Travels Through
Greco - Roman Antiquity
An exploration of texts and images from Falvey Library's Special Collections works on ancient Greece and Rome.

The Archaeological Site of Olympia

 

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     Corinth

     Delphi

     Olympia

          Maps & Plans
          Temple of Zeus
          Temple of Hera
          The Workshop of Pheidias
          Gymnasium & Palaestra
          Stadium

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     Marathon

     Thermopylae

     Salamis

     Plataea

 

A sanctuary of ancient Greece nestled next to Mount Koros in a valley on the Peloponnese peninsula, Olympia is best known, as its name might suggest, as being the site of the Olympic Games in classical times.

In the 10th century B.C., Olympia became a center of worship for Zeus, the mighty Greek god of the sky and thunder. The first Olympic Games took place in 776 B.C., and were held every four years from then until 393 C.E., when they were abolished by Emperor Theodosius. These Games, much like those of today, were momentous occasions, allowing athletes the opportunity to impress the citizens with their talents.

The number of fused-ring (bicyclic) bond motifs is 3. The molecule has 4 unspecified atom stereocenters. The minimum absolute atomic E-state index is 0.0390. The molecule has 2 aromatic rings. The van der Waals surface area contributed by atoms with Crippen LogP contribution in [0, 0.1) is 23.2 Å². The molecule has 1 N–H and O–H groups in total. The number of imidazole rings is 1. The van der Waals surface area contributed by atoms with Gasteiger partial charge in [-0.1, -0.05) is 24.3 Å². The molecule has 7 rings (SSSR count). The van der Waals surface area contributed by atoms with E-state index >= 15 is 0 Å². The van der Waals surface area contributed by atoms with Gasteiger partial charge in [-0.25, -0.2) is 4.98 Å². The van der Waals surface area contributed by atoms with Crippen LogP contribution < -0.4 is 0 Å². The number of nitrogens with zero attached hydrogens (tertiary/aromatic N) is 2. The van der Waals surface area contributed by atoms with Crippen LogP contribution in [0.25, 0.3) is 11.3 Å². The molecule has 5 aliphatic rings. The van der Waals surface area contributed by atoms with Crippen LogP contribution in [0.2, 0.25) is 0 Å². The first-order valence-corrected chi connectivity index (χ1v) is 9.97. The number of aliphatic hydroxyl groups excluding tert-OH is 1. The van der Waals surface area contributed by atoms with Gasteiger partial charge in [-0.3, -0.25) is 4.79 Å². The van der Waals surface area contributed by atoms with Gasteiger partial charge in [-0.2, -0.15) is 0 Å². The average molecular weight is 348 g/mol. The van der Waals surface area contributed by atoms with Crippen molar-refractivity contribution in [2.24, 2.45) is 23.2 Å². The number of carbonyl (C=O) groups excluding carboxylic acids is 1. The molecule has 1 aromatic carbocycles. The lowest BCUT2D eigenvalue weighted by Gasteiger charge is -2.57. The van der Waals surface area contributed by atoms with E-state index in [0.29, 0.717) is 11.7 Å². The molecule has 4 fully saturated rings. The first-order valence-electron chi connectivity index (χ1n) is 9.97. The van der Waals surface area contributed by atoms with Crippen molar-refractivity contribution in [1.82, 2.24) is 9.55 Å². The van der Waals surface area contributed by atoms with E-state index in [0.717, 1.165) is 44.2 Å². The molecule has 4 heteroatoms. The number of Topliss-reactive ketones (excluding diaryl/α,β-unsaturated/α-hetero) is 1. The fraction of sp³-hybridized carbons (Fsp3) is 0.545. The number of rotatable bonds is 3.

The archaeological site of Olympia was designated a United Nations Educational, Scientific, and Cultural Organization (UNESCO) World Heritage Site in 1989, and has incredible cultural and historical significance.

A modern day map of Greece is below. Olympia is located in West Greece, in the region known as Elis. It is a panhellenic sanctuary dedicated to Zeus.
Data based on M. Kaplan et alii, Le Monde grec, Bréal, Paris, 1995. Image CC-BY-SA Marsyas, Wikimedia Commons. http://commons.wikimedia.org/wiki/File:Map_greek_sanctuaries-en.svg
Data based on M. Kaplan et alii, Le Monde grec, Bréal, Paris, 1995. Image CC-BY-SA Marsyas, Wikimedia Commons. http://commons.wikimedia.org/wiki/File:Map_greek_sanctuaries-en.svg

The sanctuary of Olympia features dozens of important landmarks, many of which can still be viewed today. A selection of these has been picked to be explored in more detail on this site:

General Maps & Plans; Temple of Zeus; Temple of Hera; Workshop of PheidiasStadium; Gymansium & Palaestra.

In the above pages, you'll find more information (including pictures and quotes by ancient Greek travelers and historians!) about these locations.